Mahler and more
For the Love of Music
Sat 17 Jun ’23 20:15 uur

Jasper de Waal, conductor


Mini-lecture by neuropsychologist Ben Cranenburgh on Music and the Brain, matching the theme Experience Potential of Music
Mahler - Blumine, from Symphony No. 1, arr. Guus Dohmen
Mahler - Symphony No. 1, arr. José Schyns

Sat 17 Jun ’23
20:15 uur

This concert treats fans of Gustav Mahler to the grand emotions that are so characteristic of Mahler's compositions. Blumine and Symphony No. 1 are performed in sequence with the icing on the cake that both the symphony and Blumine's second movement deleted from the written version are unique arrangements for concert band. You've never heard OrkestZUID like this before.

Neuroscientist and musician Ben Cranenburgh tells you how music affects our brain and behavior. He draws the line to the function of music in today's demanding society. Ben worked at the Netherlands Institute for Brain Research, did clinical research into neuropsychological functional disorders and founded the Institute for Applied Neuroscience. He makes complex matters accessible so that everyone can find and reap the relevant benefits. This mini-lecture is completely Dutch spoken.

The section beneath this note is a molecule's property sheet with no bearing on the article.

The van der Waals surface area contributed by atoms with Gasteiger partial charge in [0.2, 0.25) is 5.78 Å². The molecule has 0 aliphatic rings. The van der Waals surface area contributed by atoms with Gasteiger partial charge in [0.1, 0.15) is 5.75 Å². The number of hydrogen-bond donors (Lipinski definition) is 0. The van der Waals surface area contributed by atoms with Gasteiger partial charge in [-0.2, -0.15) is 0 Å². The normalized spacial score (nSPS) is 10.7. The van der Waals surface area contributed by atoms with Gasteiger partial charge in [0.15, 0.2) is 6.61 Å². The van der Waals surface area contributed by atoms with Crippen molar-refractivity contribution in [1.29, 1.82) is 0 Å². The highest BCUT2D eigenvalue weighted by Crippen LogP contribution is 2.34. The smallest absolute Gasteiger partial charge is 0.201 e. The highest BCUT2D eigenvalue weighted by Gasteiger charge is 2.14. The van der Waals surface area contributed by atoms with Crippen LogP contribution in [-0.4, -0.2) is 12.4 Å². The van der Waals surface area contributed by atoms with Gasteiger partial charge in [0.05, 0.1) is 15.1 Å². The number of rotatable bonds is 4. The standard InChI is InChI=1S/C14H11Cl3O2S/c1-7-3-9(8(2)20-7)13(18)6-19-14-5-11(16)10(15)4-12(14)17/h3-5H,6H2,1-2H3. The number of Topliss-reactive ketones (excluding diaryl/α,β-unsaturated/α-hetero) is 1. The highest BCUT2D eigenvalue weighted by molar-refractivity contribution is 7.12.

After Ben Cranenburgh's lecture, OrkestZUID will start Blumine, the original second movement of Mahler's seven-movement Symphony No. 1. These seven parts were eventually shortened to four parts. Blumine, an Andante, a serenade-like movement, was deleted for unclear reasons and later restored as an independent composition. The package is by Guus Dohmen.

After the intermission, you'll be sucked into Mahler's First Symphony in D. Between 1888 and 1896, he regularly adjusted the structure and controversial symphonic content to win the public's favor. The version that OrkestZUID performs is the last four-movement Symphony established by Mahler himself. The arrangement is by the Belgian arranger José Schyns.